* More subreddit focused. Everything used to be centered around /r/ with subreddits only getting a percentage of the traffic. Now everything is much more spread out.
    * NSFW wasn’t censored and the mods relied on users to just add it to their title.
    * Despite the fact that most of reddit seems to slip into this big hive mind of ideas and opinions, it’s actually strangely better now than it was then. Minority opinions, no matter how well sourced and written, were ignored and downvoted from *every* subreddit. Random janky unsourced videos sometimes made it to the front page if it agreed that Obama good/religion bad/Carl Sagan good/Israel bad or whatever.
    * On that note, opinions greatly differ in most subreddits. Then, because things were so much more centralized, there were no dissenters.
    * There was no “new” reddit. Everything was which is so much better.
    * Reddit didn’t host pictures or videos. Imgur had just come out and that was the default place to post. Before then, pictures were usually from Photobucket or some other garbage site.
    * Much smaller site, much smaller user base. You got to know usernames and some were minor celebrities (/u/karmanaut and /u/Pdub come to mind). It was easier to get everyone together to do something cool.
    * This is a funny one, but sports. Reddit used to be so geek-centered that professional sports weren’t that popular. You were more likely to see big arguments over Lego Star Wars than a discussion over playoff results.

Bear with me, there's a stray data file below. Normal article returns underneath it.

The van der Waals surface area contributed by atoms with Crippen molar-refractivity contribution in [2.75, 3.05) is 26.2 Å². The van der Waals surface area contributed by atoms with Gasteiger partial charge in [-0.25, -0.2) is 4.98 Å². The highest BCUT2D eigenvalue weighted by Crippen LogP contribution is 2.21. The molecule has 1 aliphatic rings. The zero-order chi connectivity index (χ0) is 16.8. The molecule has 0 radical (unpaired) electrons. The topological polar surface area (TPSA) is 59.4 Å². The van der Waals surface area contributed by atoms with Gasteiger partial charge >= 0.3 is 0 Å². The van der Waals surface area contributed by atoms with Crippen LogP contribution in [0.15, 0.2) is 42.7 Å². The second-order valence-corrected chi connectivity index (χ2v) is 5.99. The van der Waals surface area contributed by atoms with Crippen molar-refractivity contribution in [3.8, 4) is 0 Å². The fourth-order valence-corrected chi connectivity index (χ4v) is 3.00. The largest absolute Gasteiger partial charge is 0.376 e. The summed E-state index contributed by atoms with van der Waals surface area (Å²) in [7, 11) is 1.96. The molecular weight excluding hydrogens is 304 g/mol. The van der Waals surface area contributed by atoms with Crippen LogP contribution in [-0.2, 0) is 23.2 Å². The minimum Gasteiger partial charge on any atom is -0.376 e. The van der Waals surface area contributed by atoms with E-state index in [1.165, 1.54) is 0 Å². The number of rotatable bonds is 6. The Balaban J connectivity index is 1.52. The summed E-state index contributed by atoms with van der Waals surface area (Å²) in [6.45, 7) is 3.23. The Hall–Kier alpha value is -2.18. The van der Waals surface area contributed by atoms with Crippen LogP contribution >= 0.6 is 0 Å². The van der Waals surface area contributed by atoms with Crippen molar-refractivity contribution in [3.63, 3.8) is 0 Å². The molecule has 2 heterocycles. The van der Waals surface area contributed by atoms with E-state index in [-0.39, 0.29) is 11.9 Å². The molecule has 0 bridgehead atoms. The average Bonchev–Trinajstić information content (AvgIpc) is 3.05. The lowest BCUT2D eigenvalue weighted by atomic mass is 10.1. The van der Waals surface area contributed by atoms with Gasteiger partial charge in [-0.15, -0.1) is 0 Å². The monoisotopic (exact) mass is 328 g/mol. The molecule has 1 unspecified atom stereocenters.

8. There used to often be big surges of outrage against a scummy company/person. The whole site would go wild with memes and posts targeting that subject of outrage. This would last for about a week, then the mob would move on to another target. It was sometimes pretty justified, but after a while it was pretty stupid subjects, like asshole reality-show stars.

    I know this is pretty common on social media, but I suspect the admins did something to make sure these outrage mobs wouldn’t take over the site anymore.

  9. It’s gotten considerably worse. Reddit used to be all about freedom of speech: if you disagreed with someone you’d just downvote and move on. Now they’ve been increasingly heavy handed with censorship designed to push a particularly regressive and unpopular political ideology on everyone and censor or ban anyone who disagrees. It’s significantly worse than it was when I started.

  10. It’s not like Reddit is a bastion of racial equity or feminism, despite the insistence of incels with a persecution complex, but it used to be almost ALL MRA/anti-woke edgelords. It’s getting better but still not great. But in 2012 revealing that you’re a woman would invariably result in massive amounts of harassment and being a minority and/or disabled was similar tho not quite as bad. AskReddit used to be a bit more original too. It was like 70% frequent reposts instead of 90% being the same dozen reposts several times a day. And we used to be able to write details in body text.